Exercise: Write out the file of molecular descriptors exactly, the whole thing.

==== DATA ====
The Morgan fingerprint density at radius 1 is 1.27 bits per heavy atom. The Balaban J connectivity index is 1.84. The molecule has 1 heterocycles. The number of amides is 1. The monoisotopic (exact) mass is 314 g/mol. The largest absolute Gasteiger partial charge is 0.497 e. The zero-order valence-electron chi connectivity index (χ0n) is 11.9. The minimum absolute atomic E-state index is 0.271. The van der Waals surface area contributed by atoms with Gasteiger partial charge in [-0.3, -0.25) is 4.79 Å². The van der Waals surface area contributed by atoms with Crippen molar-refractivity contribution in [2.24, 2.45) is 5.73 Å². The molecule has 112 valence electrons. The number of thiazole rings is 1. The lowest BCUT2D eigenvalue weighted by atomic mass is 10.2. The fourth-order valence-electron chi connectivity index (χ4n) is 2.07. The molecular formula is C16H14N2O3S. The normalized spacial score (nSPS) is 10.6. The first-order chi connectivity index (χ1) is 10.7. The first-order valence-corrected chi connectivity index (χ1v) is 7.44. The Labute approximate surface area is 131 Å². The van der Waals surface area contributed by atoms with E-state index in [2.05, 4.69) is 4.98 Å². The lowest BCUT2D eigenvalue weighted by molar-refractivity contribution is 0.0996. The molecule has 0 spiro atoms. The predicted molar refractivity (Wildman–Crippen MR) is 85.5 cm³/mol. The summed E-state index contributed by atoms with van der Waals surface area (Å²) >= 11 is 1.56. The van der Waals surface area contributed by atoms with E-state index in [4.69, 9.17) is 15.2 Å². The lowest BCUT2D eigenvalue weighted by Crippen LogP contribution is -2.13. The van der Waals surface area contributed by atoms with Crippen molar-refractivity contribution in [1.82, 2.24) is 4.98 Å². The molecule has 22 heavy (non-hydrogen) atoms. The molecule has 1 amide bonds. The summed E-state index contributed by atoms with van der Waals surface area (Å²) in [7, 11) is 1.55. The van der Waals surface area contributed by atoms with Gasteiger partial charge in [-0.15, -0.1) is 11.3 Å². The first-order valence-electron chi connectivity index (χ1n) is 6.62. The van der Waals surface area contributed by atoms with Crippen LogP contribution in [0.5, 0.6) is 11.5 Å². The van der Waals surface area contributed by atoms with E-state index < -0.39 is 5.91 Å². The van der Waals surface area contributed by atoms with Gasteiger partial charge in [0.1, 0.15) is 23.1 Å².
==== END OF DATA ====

The Morgan fingerprint density at radius 1 is 1.27 bits per heavy atom. The Balaban J connectivity index is 1.84. The molecule has 1 heterocycles. The number of amides is 1. The monoisotopic (exact) mass is 314 g/mol. The largest absolute Gasteiger partial charge is 0.497 e. The zero-order valence-electron chi connectivity index (χ0n) is 11.9. The minimum absolute atomic E-state index is 0.271. The van der Waals surface area contributed by atoms with Gasteiger partial charge in [-0.3, -0.25) is 4.79 Å². The van der Waals surface area contributed by atoms with Crippen molar-refractivity contribution in [2.24, 2.45) is 5.73 Å². The molecule has 112 valence electrons. The number of thiazole rings is 1. The lowest BCUT2D eigenvalue weighted by atomic mass is 10.2. The fourth-order valence-electron chi connectivity index (χ4n) is 2.07. The molecular formula is C16H14N2O3S. The normalized spacial score (nSPS) is 10.6. The first-order chi connectivity index (χ1) is 10.7. The first-order valence-corrected chi connectivity index (χ1v) is 7.44. The Labute approximate surface area is 131 Å². The van der Waals surface area contributed by atoms with E-state index in [2.05, 4.69) is 4.98 Å². The lowest BCUT2D eigenvalue weighted by molar-refractivity contribution is 0.0996. The molecule has 0 spiro atoms. The predicted molar refractivity (Wildman–Crippen MR) is 85.5 cm³/mol. The summed E-state index contributed by atoms with van der Waals surface area (Å²) >= 11 is 1.56. The van der Waals surface area contributed by atoms with E-state index in [4.69, 9.17) is 15.2 Å². The lowest BCUT2D eigenvalue weighted by Crippen LogP contribution is -2.13. The van der Waals surface area contributed by atoms with Crippen molar-refractivity contribution in [1.82, 2.24) is 4.98 Å². The molecule has 22 heavy (non-hydrogen) atoms. The molecule has 1 amide bonds. The summed E-state index contributed by atoms with van der Waals surface area (Å²) in [7, 11) is 1.55. The van der Waals surface area contributed by atoms with Gasteiger partial charge in [-0.15, -0.1) is 11.3 Å². The first-order valence-electron chi connectivity index (χ1n) is 6.62. The van der Waals surface area contributed by atoms with Crippen LogP contribution in [0.5, 0.6) is 11.5 Å². The van der Waals surface area contributed by atoms with E-state index < -0.39 is 5.91 Å². The van der Waals surface area contributed by atoms with Gasteiger partial charge in [0.1, 0.15) is 23.1 Å².